Increasing market share is all about determining how much of the business in your operational area uses your services, as compared to how many clients are attracted to your competition. Therefore it is important to not only have a good understanding of your present client base, but it is also crucial to have an understanding of who in your operational area(s) are not included in your current list of customers. This requires implementing a business intelligence strategy and conducting some competitive analysis. Taking advantage of the first half of a SWOT analysis, try to figure out your competitors’ strengths. Why do clients seem to seek out others’ sweeping and property maintenance services and not yours? What services do they offer that you do not, but you are in fact in a position to offer without much capital investment? What advantages could you offer over the competition that could prompt those not in your present client base to try your business instead? This information should emerge when you try to figure out your competitors’ weaknesses, as compared to your strengths. Then, develop the most effective strategies that could reach, and possibly attract, your competitors’ clients. A simple, relatively inexpensive tactic is to offer some form of discounted service, in the form of coupons, for example. Perhaps your competitors’ clients are not aware of your business, or what you can bring to the table. Develop a marketing plan that you could target to your competitors’ customers. This can be accomplished by first doing some sleuthing and coming up with a list, and then possibly mailing them a flyer, laying out what you could offer them that could be more productive, efficient, and/or cost-effective.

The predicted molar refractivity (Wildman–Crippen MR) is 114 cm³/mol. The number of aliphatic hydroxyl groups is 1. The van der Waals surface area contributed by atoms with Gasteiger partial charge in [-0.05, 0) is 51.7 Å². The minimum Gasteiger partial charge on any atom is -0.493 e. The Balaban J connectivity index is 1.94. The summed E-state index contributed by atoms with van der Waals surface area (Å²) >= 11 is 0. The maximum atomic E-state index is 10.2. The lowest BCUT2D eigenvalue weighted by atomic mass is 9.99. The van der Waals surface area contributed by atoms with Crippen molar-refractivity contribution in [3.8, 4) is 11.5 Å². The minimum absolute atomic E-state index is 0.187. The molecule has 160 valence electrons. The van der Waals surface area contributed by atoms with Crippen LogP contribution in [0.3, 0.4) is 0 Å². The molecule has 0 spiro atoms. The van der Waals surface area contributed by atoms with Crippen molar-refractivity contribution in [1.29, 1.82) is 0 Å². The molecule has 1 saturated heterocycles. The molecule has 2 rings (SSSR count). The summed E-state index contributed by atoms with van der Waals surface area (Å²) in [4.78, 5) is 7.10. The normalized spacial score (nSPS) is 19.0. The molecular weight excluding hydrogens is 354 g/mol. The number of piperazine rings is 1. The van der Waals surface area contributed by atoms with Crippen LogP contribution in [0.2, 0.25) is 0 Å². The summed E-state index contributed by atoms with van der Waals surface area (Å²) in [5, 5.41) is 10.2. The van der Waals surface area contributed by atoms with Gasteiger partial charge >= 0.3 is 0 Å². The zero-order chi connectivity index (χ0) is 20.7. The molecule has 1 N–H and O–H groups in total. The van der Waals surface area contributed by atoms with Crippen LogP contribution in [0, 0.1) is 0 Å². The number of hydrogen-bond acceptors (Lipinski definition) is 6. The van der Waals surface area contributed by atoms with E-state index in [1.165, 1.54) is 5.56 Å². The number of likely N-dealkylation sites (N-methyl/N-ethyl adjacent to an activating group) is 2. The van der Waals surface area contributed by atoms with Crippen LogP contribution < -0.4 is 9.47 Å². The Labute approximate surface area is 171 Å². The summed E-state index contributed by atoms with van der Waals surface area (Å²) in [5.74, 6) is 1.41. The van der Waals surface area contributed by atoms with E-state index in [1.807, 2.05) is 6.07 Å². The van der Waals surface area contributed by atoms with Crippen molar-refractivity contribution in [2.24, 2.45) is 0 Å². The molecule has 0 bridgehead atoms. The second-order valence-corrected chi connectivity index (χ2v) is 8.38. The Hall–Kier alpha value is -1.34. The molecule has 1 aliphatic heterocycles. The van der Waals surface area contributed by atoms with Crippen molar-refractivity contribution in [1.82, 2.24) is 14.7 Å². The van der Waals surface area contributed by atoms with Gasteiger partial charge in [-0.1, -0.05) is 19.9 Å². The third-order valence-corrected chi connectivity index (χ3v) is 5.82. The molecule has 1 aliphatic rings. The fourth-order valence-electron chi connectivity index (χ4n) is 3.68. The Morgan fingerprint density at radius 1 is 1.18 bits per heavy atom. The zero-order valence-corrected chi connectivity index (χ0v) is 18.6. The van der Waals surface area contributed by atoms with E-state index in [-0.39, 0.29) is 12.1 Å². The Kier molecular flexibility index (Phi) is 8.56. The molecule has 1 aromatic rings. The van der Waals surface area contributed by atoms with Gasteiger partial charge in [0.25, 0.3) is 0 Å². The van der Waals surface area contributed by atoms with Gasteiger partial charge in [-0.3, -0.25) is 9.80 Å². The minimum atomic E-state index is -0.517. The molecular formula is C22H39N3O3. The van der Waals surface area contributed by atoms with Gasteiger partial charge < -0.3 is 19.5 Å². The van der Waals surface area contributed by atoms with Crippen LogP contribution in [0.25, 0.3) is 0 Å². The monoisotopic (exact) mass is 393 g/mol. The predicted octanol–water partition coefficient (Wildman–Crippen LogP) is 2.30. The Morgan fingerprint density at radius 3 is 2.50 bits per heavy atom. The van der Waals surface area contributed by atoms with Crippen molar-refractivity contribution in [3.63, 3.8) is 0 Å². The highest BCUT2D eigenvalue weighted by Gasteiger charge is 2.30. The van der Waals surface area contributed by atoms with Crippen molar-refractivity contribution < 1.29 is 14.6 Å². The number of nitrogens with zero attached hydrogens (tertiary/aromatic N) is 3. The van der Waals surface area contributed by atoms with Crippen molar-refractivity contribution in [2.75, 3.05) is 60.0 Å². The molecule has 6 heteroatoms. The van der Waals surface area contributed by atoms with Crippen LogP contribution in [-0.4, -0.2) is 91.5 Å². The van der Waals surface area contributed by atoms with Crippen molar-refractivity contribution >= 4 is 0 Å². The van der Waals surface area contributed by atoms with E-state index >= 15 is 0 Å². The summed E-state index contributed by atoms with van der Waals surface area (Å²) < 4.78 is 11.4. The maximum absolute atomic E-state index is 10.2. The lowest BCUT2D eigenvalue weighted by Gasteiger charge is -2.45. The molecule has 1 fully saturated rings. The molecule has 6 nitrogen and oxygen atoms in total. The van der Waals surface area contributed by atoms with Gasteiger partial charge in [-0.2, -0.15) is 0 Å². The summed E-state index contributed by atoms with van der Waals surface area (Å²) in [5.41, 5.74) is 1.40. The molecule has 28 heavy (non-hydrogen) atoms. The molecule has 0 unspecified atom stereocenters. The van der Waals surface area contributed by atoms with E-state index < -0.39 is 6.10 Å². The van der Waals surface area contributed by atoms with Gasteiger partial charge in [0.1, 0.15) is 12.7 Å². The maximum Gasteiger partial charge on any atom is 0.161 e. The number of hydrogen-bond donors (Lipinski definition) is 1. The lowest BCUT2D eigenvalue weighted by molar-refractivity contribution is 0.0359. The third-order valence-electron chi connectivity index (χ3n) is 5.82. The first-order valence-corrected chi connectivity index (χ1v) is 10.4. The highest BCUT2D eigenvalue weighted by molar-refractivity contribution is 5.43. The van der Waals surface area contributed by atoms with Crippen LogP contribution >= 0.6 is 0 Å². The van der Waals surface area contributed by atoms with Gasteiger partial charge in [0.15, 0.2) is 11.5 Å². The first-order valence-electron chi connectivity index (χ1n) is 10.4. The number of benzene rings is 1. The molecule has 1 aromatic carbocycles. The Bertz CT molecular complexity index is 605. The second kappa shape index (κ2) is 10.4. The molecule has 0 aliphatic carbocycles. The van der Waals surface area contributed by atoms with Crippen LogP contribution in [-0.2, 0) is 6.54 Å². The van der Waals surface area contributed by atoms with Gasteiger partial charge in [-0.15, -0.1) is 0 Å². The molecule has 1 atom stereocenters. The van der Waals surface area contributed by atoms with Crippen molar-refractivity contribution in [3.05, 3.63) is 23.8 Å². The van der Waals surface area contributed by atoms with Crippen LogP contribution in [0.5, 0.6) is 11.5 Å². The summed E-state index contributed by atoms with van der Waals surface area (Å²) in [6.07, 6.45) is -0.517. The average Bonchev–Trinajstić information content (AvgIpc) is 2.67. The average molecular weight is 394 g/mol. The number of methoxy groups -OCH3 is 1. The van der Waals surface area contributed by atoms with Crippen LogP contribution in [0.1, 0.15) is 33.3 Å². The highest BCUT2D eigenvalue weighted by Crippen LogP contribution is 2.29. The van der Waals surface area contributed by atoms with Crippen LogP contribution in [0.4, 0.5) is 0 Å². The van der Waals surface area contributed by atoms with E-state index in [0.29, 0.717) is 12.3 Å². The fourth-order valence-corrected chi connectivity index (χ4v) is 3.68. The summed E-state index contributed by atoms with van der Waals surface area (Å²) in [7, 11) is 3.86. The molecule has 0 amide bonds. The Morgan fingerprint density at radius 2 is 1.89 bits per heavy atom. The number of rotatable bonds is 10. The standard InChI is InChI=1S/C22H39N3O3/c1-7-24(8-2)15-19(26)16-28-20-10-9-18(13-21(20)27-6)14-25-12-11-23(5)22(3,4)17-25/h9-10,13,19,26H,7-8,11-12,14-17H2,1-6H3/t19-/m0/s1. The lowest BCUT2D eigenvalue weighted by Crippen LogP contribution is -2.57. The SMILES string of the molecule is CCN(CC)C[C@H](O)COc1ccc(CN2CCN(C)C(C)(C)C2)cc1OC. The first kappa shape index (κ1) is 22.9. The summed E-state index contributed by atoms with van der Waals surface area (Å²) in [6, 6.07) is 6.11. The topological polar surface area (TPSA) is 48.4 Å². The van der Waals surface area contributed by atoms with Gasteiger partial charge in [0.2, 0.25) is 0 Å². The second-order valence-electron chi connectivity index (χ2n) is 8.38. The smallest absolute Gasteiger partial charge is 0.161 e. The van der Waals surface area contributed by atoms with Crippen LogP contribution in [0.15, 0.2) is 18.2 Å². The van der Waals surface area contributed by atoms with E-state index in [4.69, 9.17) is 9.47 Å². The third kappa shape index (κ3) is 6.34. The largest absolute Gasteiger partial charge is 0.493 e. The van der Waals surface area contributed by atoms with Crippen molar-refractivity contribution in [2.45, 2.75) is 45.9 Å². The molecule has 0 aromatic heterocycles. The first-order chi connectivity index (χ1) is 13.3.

Partnering with Like-Minded Businesses
An alternative to these ideas is to transform competitors into partners. This often happens organically over the years when, for example, you recommend a competitor to a client who needs a service that you do not offer. However, partnering could be more systematic and strategic. Few businesses are able to offer every possible service and so working with other industrial sweepers in areas where you operate could be a win-win situation. For example, a client may approach you asking for power-washing services, something that you presently do not offer. On the other hand, a competitor’s client may be in need of some property landscaping, something you provide but they do not. Developing and maintaining professional business relationships with other sweeping companies can go a long way in structuring a mutual reference strategy where your strengths are matched to their weaknesses, while your weaknesses are matched to their strengths. An alliance with other companies can help your business expand faster. You can survive alone of course, but partnering with another small business could provide you access to a larger client base, while at the same time giving you increased visibility.

Story by Mark Joseph Manion

RESOURCES:
wwww.entrepreneur.com
www.sba.gov/starting-business/write-your-business-plan.com
www.wikihow.com/Write-a-Business-Plan.com